cross posted at the demise

“The right of the people to be secure in their persons, houses, papers, and effects, against unreasonable searches and seizures, shall not be violated, and no Warrants shall issue, but upon probable cause…”

The US Supreme Court has handed American law enforcement agencies an unqualified victory that arguably restricts the Constitutional prohibition against unwarranted searches and seizures.

In a split decision the court ruled that even when a person who is the subject of a law enforcement investigation has refused to have his home searched by police, the Supreme Court determined that, if law enforcement officers simply ask another person who happens to live at the same address while the investigatory target is not present (a type of third party consent referencing another’s constitutional rights) the law enforcement agents can now accept that third party’s accession and not have to (as is described in this well-known document) seek a judge’s order to conduct a search.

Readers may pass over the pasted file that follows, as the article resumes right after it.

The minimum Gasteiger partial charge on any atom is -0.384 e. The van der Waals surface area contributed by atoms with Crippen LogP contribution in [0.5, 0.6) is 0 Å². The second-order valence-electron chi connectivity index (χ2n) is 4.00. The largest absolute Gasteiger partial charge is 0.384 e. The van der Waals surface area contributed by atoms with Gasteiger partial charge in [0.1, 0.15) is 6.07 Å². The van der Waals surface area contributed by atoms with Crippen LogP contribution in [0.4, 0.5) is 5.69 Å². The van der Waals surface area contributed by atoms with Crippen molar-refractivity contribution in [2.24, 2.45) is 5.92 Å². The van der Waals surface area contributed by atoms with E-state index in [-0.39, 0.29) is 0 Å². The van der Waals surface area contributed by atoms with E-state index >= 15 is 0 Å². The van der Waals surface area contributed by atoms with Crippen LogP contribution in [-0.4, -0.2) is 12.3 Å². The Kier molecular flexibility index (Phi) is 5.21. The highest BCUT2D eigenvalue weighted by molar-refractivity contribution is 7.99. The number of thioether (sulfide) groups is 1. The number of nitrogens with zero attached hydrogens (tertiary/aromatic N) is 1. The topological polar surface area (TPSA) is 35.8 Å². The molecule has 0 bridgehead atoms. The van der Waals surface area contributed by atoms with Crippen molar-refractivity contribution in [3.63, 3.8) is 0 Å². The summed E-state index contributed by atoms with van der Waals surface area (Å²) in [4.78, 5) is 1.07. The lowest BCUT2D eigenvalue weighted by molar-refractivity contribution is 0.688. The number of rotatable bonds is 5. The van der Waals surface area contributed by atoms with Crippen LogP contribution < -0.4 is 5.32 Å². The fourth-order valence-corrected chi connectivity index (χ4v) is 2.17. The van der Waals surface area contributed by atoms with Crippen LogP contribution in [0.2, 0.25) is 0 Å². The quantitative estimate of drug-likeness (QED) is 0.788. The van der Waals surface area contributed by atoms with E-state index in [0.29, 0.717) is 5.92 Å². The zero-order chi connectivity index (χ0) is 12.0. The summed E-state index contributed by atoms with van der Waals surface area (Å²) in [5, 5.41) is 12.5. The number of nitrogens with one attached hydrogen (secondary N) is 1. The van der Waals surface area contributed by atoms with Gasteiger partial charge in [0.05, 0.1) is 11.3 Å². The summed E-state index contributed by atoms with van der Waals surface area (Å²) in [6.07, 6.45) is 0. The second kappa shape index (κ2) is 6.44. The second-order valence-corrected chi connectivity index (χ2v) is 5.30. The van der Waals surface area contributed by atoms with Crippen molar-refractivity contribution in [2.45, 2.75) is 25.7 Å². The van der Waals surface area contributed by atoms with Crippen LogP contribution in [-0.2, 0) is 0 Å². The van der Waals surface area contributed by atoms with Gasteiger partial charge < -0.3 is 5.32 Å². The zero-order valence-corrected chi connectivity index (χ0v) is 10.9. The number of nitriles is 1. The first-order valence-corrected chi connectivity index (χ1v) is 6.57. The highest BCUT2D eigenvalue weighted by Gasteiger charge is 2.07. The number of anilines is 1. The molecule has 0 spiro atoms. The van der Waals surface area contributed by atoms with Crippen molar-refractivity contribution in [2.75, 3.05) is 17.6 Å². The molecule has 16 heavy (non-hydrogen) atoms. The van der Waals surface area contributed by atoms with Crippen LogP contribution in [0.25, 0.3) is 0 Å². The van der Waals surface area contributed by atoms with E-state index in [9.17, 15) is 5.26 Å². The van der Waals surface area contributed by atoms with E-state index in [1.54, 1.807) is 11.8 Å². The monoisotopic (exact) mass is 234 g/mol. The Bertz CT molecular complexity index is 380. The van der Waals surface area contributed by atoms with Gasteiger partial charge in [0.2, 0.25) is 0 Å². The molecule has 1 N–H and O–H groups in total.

The case that the Supreme Court seized upon to create this new interpretation of the Bill of Right’s fourth expressed inalienable right had to do with a Californian, Walter Hernandez, who demanded that officers seek a court order prior to searching him home. Hernandez was sentenced to 14 years after being convicted of robbery, amongst other counts, based upon documents seized from Hernandez’s home. Hernandez’s roommate, Roxanne Rojas did provide investigating police officers with a written statement acceding to search the residence at a time that Hernandez was not at home.

Writing for the majority, Samuel Alito reasoned that if officers did not search the home after Rojas gave consent – her constitutional rights would have been trampled upon by the officers. Justices Sonia Sotomayor and Elena Kagan, agreed with Justice Ruth Bader Ginsburg who pointed out in her dissenting opinion that the tightrope parsing by the majority in this case provides incentive for law enforcers to avoid following the constitutionally mandated requirement that we are “secure in [our] persons, houses, papers, and effects” unless a judge is convinced that a search is warranted based upon “probable cause, supported by Oath or affirmation, and particularly describing the place to be searched, and the persons or things to be seized.”

The case is Fernandez v. California, U.S. Supreme Court, 12-7822.

Image by Demetrios Georgalas aka brexians, adapted under Creative Commons license